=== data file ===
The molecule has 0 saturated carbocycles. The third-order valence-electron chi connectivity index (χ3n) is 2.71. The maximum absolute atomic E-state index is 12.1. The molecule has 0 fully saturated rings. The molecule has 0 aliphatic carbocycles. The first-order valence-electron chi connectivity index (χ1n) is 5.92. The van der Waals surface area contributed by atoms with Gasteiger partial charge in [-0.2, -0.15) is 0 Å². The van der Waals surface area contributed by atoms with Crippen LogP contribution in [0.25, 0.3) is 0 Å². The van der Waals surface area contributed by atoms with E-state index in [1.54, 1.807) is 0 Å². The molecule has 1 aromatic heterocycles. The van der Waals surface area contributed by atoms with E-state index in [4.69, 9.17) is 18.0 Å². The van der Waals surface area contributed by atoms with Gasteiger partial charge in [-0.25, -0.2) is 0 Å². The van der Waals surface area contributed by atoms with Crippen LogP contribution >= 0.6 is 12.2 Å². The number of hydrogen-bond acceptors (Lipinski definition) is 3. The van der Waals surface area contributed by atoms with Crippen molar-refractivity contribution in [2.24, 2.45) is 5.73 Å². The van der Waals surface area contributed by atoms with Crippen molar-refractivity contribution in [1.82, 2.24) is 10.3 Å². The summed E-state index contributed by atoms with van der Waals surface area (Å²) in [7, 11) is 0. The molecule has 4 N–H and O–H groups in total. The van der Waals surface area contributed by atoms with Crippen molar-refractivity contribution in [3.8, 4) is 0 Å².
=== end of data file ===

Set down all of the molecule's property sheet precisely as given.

The molecule has 0 saturated carbocycles. The third-order valence-electron chi connectivity index (χ3n) is 2.71. The maximum absolute atomic E-state index is 12.1. The molecule has 0 fully saturated rings. The molecule has 0 aliphatic carbocycles. The first-order valence-electron chi connectivity index (χ1n) is 5.92. The van der Waals surface area contributed by atoms with Gasteiger partial charge in [-0.2, -0.15) is 0 Å². The van der Waals surface area contributed by atoms with Crippen LogP contribution in [0.25, 0.3) is 0 Å². The van der Waals surface area contributed by atoms with E-state index in [1.54, 1.807) is 0 Å². The molecule has 1 aromatic heterocycles. The van der Waals surface area contributed by atoms with E-state index in [4.69, 9.17) is 18.0 Å². The van der Waals surface area contributed by atoms with Gasteiger partial charge in [-0.25, -0.2) is 0 Å². The van der Waals surface area contributed by atoms with Crippen LogP contribution >= 0.6 is 12.2 Å². The number of hydrogen-bond acceptors (Lipinski definition) is 3. The van der Waals surface area contributed by atoms with Crippen molar-refractivity contribution in [2.24, 2.45) is 5.73 Å². The van der Waals surface area contributed by atoms with Crippen molar-refractivity contribution in [1.82, 2.24) is 10.3 Å². The summed E-state index contributed by atoms with van der Waals surface area (Å²) in [7, 11) is 0. The molecule has 4 N–H and O–H groups in total. The van der Waals surface area contributed by atoms with Crippen molar-refractivity contribution in [3.8, 4) is 0 Å².